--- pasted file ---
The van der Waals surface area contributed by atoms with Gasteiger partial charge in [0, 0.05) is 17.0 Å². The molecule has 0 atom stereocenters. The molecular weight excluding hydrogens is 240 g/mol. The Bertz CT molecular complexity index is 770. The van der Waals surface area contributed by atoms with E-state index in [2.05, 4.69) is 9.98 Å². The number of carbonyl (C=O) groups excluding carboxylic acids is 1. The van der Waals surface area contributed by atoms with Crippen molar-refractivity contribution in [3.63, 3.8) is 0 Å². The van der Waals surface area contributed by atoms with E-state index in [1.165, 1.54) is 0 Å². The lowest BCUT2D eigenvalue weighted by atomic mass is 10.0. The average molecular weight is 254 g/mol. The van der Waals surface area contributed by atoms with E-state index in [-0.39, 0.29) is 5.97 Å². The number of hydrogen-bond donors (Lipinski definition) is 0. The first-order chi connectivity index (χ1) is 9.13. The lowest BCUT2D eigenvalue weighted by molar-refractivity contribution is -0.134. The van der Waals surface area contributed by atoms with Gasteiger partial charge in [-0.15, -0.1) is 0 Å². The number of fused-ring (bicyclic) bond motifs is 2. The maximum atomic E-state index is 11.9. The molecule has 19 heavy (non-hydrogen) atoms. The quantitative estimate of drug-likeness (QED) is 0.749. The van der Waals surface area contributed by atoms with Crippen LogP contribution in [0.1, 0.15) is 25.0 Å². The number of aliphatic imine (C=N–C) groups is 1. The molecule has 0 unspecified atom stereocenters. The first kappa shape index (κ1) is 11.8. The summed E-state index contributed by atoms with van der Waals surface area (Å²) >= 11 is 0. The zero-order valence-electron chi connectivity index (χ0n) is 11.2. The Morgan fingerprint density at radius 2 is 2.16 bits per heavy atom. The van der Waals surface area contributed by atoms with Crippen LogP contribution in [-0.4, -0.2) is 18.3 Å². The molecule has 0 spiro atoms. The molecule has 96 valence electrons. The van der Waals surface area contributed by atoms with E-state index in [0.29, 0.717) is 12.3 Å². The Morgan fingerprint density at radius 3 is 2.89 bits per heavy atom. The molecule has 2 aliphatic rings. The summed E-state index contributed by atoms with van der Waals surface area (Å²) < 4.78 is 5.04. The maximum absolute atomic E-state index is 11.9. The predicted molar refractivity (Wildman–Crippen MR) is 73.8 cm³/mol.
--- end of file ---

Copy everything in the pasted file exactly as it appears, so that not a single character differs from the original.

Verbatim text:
The van der Waals surface area contributed by atoms with Gasteiger partial charge in [0, 0.05) is 17.0 Å². The molecule has 0 atom stereocenters. The molecular weight excluding hydrogens is 240 g/mol. The Bertz CT molecular complexity index is 770. The van der Waals surface area contributed by atoms with E-state index in [2.05, 4.69) is 9.98 Å². The number of carbonyl (C=O) groups excluding carboxylic acids is 1. The van der Waals surface area contributed by atoms with Crippen molar-refractivity contribution in [3.63, 3.8) is 0 Å². The van der Waals surface area contributed by atoms with E-state index in [1.165, 1.54) is 0 Å². The lowest BCUT2D eigenvalue weighted by atomic mass is 10.0. The average molecular weight is 254 g/mol. The van der Waals surface area contributed by atoms with E-state index in [-0.39, 0.29) is 5.97 Å². The number of hydrogen-bond donors (Lipinski definition) is 0. The first-order chi connectivity index (χ1) is 9.13. The lowest BCUT2D eigenvalue weighted by molar-refractivity contribution is -0.134. The van der Waals surface area contributed by atoms with Gasteiger partial charge in [-0.15, -0.1) is 0 Å². The number of fused-ring (bicyclic) bond motifs is 2. The maximum atomic E-state index is 11.9. The molecule has 19 heavy (non-hydrogen) atoms. The quantitative estimate of drug-likeness (QED) is 0.749. The van der Waals surface area contributed by atoms with Crippen LogP contribution in [0.1, 0.15) is 25.0 Å². The number of aliphatic imine (C=N–C) groups is 1. The molecule has 0 unspecified atom stereocenters. The first kappa shape index (κ1) is 11.8. The summed E-state index contributed by atoms with van der Waals surface area (Å²) >= 11 is 0. The zero-order valence-electron chi connectivity index (χ0n) is 11.2. The Morgan fingerprint density at radius 2 is 2.16 bits per heavy atom. The van der Waals surface area contributed by atoms with Crippen LogP contribution in [-0.4, -0.2) is 18.3 Å². The molecule has 0 spiro atoms. The molecule has 96 valence electrons. The van der Waals surface area contributed by atoms with E-state index in [0.29, 0.717) is 12.3 Å². The Morgan fingerprint density at radius 3 is 2.89 bits per heavy atom. The molecule has 2 aliphatic rings. The summed E-state index contributed by atoms with van der Waals surface area (Å²) < 4.78 is 5.04. The maximum absolute atomic E-state index is 11.9. The predicted molar refractivity (Wildman–Crippen MR) is 73.8 cm³/mol.